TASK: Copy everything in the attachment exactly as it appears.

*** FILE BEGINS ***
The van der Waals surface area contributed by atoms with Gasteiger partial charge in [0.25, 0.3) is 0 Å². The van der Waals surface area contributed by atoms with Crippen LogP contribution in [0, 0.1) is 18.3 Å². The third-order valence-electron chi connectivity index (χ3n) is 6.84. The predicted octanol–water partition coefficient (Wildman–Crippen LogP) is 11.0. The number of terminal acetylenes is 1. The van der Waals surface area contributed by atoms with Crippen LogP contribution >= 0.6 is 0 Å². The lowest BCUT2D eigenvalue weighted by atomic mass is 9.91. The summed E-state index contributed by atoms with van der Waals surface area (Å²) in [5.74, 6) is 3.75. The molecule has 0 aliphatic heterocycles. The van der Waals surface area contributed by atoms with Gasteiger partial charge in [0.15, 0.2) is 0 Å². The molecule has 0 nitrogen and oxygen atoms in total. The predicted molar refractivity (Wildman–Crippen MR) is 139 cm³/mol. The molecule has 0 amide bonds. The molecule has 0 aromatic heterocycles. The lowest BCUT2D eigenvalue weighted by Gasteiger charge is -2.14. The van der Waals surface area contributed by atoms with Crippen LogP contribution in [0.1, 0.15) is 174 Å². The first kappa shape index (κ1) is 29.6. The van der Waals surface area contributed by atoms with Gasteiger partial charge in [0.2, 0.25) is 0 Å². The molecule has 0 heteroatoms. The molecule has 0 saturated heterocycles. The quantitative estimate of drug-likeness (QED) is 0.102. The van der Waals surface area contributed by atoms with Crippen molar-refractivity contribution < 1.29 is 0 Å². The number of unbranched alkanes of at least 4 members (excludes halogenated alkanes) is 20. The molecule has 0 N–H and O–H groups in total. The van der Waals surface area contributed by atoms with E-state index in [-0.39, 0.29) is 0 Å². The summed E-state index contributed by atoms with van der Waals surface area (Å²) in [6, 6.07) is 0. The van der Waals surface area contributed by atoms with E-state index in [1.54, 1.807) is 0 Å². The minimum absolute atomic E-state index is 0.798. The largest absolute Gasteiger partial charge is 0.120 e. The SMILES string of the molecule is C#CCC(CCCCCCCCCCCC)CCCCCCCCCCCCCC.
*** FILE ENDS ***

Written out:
The van der Waals surface area contributed by atoms with Gasteiger partial charge in [0.25, 0.3) is 0 Å². The van der Waals surface area contributed by atoms with Crippen LogP contribution in [0, 0.1) is 18.3 Å². The third-order valence-electron chi connectivity index (χ3n) is 6.84. The predicted octanol–water partition coefficient (Wildman–Crippen LogP) is 11.0. The number of terminal acetylenes is 1. The van der Waals surface area contributed by atoms with Crippen LogP contribution >= 0.6 is 0 Å². The lowest BCUT2D eigenvalue weighted by atomic mass is 9.91. The summed E-state index contributed by atoms with van der Waals surface area (Å²) in [5.74, 6) is 3.75. The molecule has 0 aliphatic heterocycles. The van der Waals surface area contributed by atoms with Gasteiger partial charge in [0.15, 0.2) is 0 Å². The molecule has 0 nitrogen and oxygen atoms in total. The predicted molar refractivity (Wildman–Crippen MR) is 139 cm³/mol. The molecule has 0 amide bonds. The molecule has 0 aromatic heterocycles. The lowest BCUT2D eigenvalue weighted by Gasteiger charge is -2.14. The van der Waals surface area contributed by atoms with Crippen LogP contribution in [0.1, 0.15) is 174 Å². The first kappa shape index (κ1) is 29.6. The van der Waals surface area contributed by atoms with Gasteiger partial charge in [0.2, 0.25) is 0 Å². The molecule has 0 heteroatoms. The molecule has 0 saturated heterocycles. The quantitative estimate of drug-likeness (QED) is 0.102. The van der Waals surface area contributed by atoms with Crippen molar-refractivity contribution < 1.29 is 0 Å². The number of unbranched alkanes of at least 4 members (excludes halogenated alkanes) is 20. The molecule has 0 N–H and O–H groups in total. The van der Waals surface area contributed by atoms with E-state index in [-0.39, 0.29) is 0 Å². The summed E-state index contributed by atoms with van der Waals surface area (Å²) in [6, 6.07) is 0. The van der Waals surface area contributed by atoms with E-state index in [1.54, 1.807) is 0 Å². The minimum absolute atomic E-state index is 0.798. The largest absolute Gasteiger partial charge is 0.120 e. The SMILES string of the molecule is C#CCC(CCCCCCCCCCCC)CCCCCCCCCCCCCC.